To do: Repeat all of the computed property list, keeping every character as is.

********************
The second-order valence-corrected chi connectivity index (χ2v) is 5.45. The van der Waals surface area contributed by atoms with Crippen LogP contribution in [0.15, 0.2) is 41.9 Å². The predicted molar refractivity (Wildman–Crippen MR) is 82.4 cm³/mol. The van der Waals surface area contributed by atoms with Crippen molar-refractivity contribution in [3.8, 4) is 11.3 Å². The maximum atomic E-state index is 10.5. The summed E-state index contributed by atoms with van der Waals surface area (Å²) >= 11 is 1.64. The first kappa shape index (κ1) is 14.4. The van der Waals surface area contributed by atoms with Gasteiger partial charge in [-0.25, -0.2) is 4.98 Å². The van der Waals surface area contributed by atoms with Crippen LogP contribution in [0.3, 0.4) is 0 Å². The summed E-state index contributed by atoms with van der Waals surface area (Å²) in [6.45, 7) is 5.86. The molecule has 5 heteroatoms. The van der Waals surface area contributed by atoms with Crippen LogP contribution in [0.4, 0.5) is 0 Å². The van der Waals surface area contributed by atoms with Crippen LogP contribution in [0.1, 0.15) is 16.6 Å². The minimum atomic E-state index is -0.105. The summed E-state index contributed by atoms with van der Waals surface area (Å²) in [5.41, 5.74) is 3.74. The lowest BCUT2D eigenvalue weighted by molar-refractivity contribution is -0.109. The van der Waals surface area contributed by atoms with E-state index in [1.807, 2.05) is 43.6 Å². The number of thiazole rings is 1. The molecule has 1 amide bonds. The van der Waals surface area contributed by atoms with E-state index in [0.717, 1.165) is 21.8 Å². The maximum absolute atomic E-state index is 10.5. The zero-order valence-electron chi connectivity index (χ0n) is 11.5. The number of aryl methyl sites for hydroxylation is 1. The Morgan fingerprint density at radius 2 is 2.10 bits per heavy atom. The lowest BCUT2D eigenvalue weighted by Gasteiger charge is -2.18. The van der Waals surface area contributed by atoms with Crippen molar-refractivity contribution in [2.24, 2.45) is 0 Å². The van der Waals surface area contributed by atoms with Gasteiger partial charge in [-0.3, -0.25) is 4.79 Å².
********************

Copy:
The second-order valence-corrected chi connectivity index (χ2v) is 5.45. The van der Waals surface area contributed by atoms with Crippen LogP contribution in [0.15, 0.2) is 41.9 Å². The predicted molar refractivity (Wildman–Crippen MR) is 82.4 cm³/mol. The van der Waals surface area contributed by atoms with Crippen molar-refractivity contribution in [3.8, 4) is 11.3 Å². The maximum atomic E-state index is 10.5. The summed E-state index contributed by atoms with van der Waals surface area (Å²) >= 11 is 1.64. The first kappa shape index (κ1) is 14.4. The van der Waals surface area contributed by atoms with Gasteiger partial charge in [-0.25, -0.2) is 4.98 Å². The van der Waals surface area contributed by atoms with Crippen LogP contribution in [0.3, 0.4) is 0 Å². The summed E-state index contributed by atoms with van der Waals surface area (Å²) in [6.45, 7) is 5.86. The molecule has 5 heteroatoms. The van der Waals surface area contributed by atoms with Crippen LogP contribution in [0.4, 0.5) is 0 Å². The van der Waals surface area contributed by atoms with Crippen LogP contribution in [0.1, 0.15) is 16.6 Å². The minimum atomic E-state index is -0.105. The summed E-state index contributed by atoms with van der Waals surface area (Å²) in [5.41, 5.74) is 3.74. The lowest BCUT2D eigenvalue weighted by molar-refractivity contribution is -0.109. The van der Waals surface area contributed by atoms with E-state index in [1.807, 2.05) is 43.6 Å². The number of thiazole rings is 1. The molecule has 1 amide bonds. The van der Waals surface area contributed by atoms with E-state index in [0.717, 1.165) is 21.8 Å². The maximum absolute atomic E-state index is 10.5. The zero-order valence-electron chi connectivity index (χ0n) is 11.5. The number of aryl methyl sites for hydroxylation is 1. The Morgan fingerprint density at radius 2 is 2.10 bits per heavy atom. The lowest BCUT2D eigenvalue weighted by Gasteiger charge is -2.18. The van der Waals surface area contributed by atoms with Crippen molar-refractivity contribution in [2.24, 2.45) is 0 Å². The van der Waals surface area contributed by atoms with Gasteiger partial charge in [-0.3, -0.25) is 4.79 Å².